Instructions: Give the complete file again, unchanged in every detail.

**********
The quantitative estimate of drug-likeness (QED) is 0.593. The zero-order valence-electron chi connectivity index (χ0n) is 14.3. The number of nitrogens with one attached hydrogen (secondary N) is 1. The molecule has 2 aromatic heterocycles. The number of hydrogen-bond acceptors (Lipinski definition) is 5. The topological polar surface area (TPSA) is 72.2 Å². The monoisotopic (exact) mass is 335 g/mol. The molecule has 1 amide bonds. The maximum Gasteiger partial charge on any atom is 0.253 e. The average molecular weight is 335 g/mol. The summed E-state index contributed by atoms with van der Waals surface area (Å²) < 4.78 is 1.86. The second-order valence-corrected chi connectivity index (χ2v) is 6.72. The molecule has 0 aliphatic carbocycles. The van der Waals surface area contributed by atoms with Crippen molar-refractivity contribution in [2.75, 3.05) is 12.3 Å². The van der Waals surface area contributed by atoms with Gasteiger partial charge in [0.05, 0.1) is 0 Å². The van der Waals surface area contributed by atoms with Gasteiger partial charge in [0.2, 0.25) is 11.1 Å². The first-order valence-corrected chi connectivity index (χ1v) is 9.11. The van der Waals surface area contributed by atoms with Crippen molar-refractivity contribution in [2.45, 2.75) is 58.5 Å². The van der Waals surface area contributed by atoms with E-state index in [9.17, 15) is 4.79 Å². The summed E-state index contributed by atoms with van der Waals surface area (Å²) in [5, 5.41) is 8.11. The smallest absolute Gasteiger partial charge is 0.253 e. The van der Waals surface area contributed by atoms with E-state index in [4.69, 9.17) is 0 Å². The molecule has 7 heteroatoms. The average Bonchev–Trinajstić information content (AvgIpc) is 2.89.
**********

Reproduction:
The quantitative estimate of drug-likeness (QED) is 0.593. The zero-order valence-electron chi connectivity index (χ0n) is 14.3. The number of nitrogens with one attached hydrogen (secondary N) is 1. The molecule has 2 aromatic heterocycles. The number of hydrogen-bond acceptors (Lipinski definition) is 5. The topological polar surface area (TPSA) is 72.2 Å². The monoisotopic (exact) mass is 335 g/mol. The molecule has 1 amide bonds. The maximum Gasteiger partial charge on any atom is 0.253 e. The average molecular weight is 335 g/mol. The summed E-state index contributed by atoms with van der Waals surface area (Å²) < 4.78 is 1.86. The second-order valence-corrected chi connectivity index (χ2v) is 6.72. The molecule has 0 aliphatic carbocycles. The van der Waals surface area contributed by atoms with Crippen molar-refractivity contribution in [2.75, 3.05) is 12.3 Å². The van der Waals surface area contributed by atoms with Gasteiger partial charge in [0.05, 0.1) is 0 Å². The van der Waals surface area contributed by atoms with Gasteiger partial charge in [0.2, 0.25) is 11.1 Å². The first-order valence-corrected chi connectivity index (χ1v) is 9.11. The van der Waals surface area contributed by atoms with Crippen molar-refractivity contribution in [2.45, 2.75) is 58.5 Å². The van der Waals surface area contributed by atoms with E-state index in [9.17, 15) is 4.79 Å². The summed E-state index contributed by atoms with van der Waals surface area (Å²) in [5, 5.41) is 8.11. The smallest absolute Gasteiger partial charge is 0.253 e. The van der Waals surface area contributed by atoms with E-state index in [4.69, 9.17) is 0 Å². The molecule has 7 heteroatoms. The average Bonchev–Trinajstić information content (AvgIpc) is 2.89.